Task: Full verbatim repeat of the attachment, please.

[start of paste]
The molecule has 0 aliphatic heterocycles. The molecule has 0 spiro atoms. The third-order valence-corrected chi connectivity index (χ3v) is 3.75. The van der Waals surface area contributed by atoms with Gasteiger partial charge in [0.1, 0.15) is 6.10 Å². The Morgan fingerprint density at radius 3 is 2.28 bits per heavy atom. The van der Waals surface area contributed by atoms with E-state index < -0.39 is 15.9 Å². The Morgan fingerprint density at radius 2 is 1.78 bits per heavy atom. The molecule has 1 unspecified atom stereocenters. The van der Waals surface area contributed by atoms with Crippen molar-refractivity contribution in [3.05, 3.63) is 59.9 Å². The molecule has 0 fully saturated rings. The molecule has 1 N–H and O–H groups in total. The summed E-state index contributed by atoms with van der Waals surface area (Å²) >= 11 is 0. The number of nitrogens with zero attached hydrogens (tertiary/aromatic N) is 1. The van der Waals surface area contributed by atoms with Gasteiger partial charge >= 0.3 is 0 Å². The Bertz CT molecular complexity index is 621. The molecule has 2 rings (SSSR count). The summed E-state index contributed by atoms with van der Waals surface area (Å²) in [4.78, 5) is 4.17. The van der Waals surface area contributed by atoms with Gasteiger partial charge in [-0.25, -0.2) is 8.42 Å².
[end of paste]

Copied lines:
The molecule has 0 aliphatic heterocycles. The molecule has 0 spiro atoms. The third-order valence-corrected chi connectivity index (χ3v) is 3.75. The van der Waals surface area contributed by atoms with Gasteiger partial charge in [0.1, 0.15) is 6.10 Å². The Morgan fingerprint density at radius 3 is 2.28 bits per heavy atom. The van der Waals surface area contributed by atoms with E-state index < -0.39 is 15.9 Å². The Morgan fingerprint density at radius 2 is 1.78 bits per heavy atom. The molecule has 1 unspecified atom stereocenters. The van der Waals surface area contributed by atoms with Crippen molar-refractivity contribution in [3.05, 3.63) is 59.9 Å². The molecule has 0 fully saturated rings. The molecule has 1 N–H and O–H groups in total. The summed E-state index contributed by atoms with van der Waals surface area (Å²) >= 11 is 0. The number of nitrogens with zero attached hydrogens (tertiary/aromatic N) is 1. The van der Waals surface area contributed by atoms with Gasteiger partial charge >= 0.3 is 0 Å². The Bertz CT molecular complexity index is 621. The molecule has 2 rings (SSSR count). The summed E-state index contributed by atoms with van der Waals surface area (Å²) in [4.78, 5) is 4.17. The van der Waals surface area contributed by atoms with Gasteiger partial charge in [-0.25, -0.2) is 8.42 Å².